More the other way around. This program was the ADA-mandated program for special needs kids through the school system. Then a “quality” review team told the administrators that “studies show” that kids of all learning levels should be learning side-by-side. So the program was opened up to ALL children (the general public). Since it was now a general program for all children/abilities, it had to follow the state licensing rules and be lead by ECE professionals, not special education instructors.
        The program designed specifically for special needs learners was TOLD to change to a program open to all kids at all different learning levels because QUALITY.

        Comment


        • GirlMomma
          GirlMomma commented
          Editing a comment
          Ahhh thank you for clarifying that!

      • #9
        The term is Equity in this case. Not so much Quality.

        It is about the budget. "Students with IEPs still attend the program for free, while general education families pay a monthly fee." Someone has to foot the bills.

        Equality v Equity. Equality in education is achieved when students are all treated the same and have access to similar resources. Equity is achieved when all students receive the resources they need so they graduate prepared for success after high school.

        IEP programs were not meeting equity because they have the same budgets, require more expensive supplies and then, bonus, the ADA decided their parents did not have to help pay for it. That is how we got here.

        Three choices:
        1. Pay nothing (universal), get nothing.
        2. Pay for it (private), demand what you pay for.
        3. Pay some (public), get some, make up the difference at home.
        Last edited by Cat Herder; 01-21-2022, 12:19 PM.

        Comment


        • Cat Herder
          Cat Herder commented
          Editing a comment
          I am still waiting for the definition of success. That is the information we are all missing out on. Maybe that information would help shed a light on the true issues.

      • #10
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ID:	7617 There are thousands of these photos on the current teacher boards.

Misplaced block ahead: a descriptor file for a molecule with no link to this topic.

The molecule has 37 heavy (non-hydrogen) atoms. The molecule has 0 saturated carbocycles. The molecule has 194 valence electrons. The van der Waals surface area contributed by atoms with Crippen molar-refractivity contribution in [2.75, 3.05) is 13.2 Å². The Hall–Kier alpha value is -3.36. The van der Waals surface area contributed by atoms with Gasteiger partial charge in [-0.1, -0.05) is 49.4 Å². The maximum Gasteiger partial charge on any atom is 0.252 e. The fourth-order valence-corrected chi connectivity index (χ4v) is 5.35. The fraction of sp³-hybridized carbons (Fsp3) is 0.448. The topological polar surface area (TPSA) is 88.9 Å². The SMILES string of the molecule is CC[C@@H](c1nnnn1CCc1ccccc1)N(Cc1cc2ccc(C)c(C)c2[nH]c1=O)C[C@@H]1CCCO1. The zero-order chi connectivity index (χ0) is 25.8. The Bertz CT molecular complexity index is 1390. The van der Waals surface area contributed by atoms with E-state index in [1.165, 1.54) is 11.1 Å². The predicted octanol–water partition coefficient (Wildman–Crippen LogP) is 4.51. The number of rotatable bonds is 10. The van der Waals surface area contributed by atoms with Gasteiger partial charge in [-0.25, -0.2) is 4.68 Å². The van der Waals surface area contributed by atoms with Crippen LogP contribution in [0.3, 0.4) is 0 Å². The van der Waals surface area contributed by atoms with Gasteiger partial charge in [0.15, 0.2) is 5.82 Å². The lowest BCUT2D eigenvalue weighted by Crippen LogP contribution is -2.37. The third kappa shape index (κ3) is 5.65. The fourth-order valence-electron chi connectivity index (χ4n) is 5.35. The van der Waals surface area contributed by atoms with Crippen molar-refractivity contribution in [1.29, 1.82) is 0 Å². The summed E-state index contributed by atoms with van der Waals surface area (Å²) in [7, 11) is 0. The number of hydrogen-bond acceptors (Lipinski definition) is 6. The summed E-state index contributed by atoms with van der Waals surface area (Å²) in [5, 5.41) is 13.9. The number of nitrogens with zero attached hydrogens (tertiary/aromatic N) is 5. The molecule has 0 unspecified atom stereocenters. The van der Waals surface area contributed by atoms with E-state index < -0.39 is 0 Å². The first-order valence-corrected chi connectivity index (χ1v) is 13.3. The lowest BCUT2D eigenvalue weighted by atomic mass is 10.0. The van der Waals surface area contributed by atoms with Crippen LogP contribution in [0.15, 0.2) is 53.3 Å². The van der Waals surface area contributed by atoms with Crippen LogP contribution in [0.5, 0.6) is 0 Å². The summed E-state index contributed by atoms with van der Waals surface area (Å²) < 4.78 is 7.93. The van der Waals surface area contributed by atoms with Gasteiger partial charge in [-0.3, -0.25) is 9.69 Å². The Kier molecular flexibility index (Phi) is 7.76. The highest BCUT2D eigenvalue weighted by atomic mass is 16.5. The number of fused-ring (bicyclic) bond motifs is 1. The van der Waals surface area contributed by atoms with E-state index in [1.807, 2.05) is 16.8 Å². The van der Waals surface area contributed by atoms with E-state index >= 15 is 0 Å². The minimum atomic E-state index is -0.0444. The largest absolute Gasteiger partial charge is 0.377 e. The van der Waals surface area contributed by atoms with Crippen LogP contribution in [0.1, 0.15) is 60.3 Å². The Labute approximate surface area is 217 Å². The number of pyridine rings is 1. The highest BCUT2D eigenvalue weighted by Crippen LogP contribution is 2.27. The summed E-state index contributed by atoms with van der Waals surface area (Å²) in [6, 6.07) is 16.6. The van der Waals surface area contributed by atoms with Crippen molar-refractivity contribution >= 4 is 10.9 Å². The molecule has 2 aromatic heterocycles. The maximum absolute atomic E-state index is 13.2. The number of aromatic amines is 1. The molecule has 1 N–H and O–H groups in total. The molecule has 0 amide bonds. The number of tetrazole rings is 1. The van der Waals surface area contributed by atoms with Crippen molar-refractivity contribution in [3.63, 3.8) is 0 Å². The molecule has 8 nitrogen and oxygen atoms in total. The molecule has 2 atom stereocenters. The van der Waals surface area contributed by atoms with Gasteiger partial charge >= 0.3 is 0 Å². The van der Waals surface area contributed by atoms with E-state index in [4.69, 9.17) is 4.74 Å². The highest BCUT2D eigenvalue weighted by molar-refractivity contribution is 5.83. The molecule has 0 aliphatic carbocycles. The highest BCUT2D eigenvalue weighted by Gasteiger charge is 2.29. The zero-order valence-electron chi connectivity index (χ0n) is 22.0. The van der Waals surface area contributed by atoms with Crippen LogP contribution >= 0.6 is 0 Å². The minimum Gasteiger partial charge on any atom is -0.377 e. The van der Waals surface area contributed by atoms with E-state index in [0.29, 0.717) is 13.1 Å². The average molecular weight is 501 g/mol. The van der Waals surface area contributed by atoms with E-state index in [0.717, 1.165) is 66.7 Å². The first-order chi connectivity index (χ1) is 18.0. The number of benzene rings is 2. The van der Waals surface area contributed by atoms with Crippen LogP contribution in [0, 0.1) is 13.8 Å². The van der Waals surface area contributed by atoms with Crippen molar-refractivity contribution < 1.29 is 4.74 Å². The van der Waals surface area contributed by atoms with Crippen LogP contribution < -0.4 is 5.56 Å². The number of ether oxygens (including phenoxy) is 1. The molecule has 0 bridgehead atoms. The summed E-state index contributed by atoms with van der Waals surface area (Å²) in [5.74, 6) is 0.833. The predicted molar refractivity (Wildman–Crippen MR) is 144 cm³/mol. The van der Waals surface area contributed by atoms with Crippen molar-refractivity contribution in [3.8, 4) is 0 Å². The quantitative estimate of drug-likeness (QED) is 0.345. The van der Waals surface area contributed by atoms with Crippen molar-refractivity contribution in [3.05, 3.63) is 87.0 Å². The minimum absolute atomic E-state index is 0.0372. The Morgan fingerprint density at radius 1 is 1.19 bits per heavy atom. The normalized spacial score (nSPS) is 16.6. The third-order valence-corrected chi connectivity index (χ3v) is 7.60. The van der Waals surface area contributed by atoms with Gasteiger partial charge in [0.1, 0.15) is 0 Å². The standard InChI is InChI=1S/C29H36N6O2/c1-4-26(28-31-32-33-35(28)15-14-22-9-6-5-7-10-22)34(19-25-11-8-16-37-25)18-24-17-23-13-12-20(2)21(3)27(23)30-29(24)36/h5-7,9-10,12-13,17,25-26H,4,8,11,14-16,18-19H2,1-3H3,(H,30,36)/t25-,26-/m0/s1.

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        • #11
          These pics tell it ALL!!

          Comment


          • #12
            Transcripts from an actual leaked IEP of an 8th grader:

            "Avoid staring at (locking eyes with) B. He will likely perceive this as a challenge and respond with anger. B should be allowed a cooling off period if he becomes angry. In such a case, he may simply walk away. If B leaves his seat or turns his back during a conversation and stops responding, assume he is exercising his right to cool off. Do not call after him or chase him. After his cooling off, B should be re-admitted to class without further discussion. Discourage other students from engaging B when he returns from cooling off, and avoid engaging him yourself."

            "The use of appropriate language is a challenge for B. Take care to distinguish between cursing/swearing specifically directed at another person and spontaneous cursing/swearing in the classroom. Do not respond immediately to cursing/swearing unless it is specifically directed at another student and/or clearly contains a threat. If the amount cursing/swearing becomes excessive, make a note and raise the issue via a phone call home."

            "B does not respond well to verbal reprimands, whether in front of peers or separately. Attempting to correct B verbally is likely to be counterproductive and will result in needless confrontation. Whenever possible, respond to behavioral concerns with a phone call home as opposed to engaging B directly."

            "Do not attempt to coerce B to complete classwork if he appears unengaged with the task at hand. If B is consistently failing to complete work in class, make a note of this and follow up with a phone call home."

            "Keep a running record of any serious behavioral issues. Copies of this record should be distributed (at a minimum) monthly to: the principal; the counselor; and the parent. Please take care to include only serious issues in this record (persistent opposition to authority; serious threats; etc.). It is best not to respond to minor behavioral issues or to include them in the running record."


            No wonder teachers are done with this profession. B is legally allowed to prevent any of his classmates from leaning anything, now. Bonus, his peers are shamed, threatened, suspended or expelled for being angry about it. They are arrested if they finally have enough and fight back when he comes at them in the parking lot. Their parents too if they restrain B from trying to come into their car after their kid.
            Last edited by Cat Herder; 01-21-2022, 01:30 PM.

            Comment


            • Cat Herder
              Cat Herder commented
              Editing a comment
              This stuff is also why kids with developmental issues/birth injuries who typically would have had these services are no longer getting what they need. The classifications have become too broad and the scope is now absurd.
              Last edited by Cat Herder; 01-21-2022, 01:55 PM.

          • #13
            The preschool director has resigned, as announced at last night's school board mtg.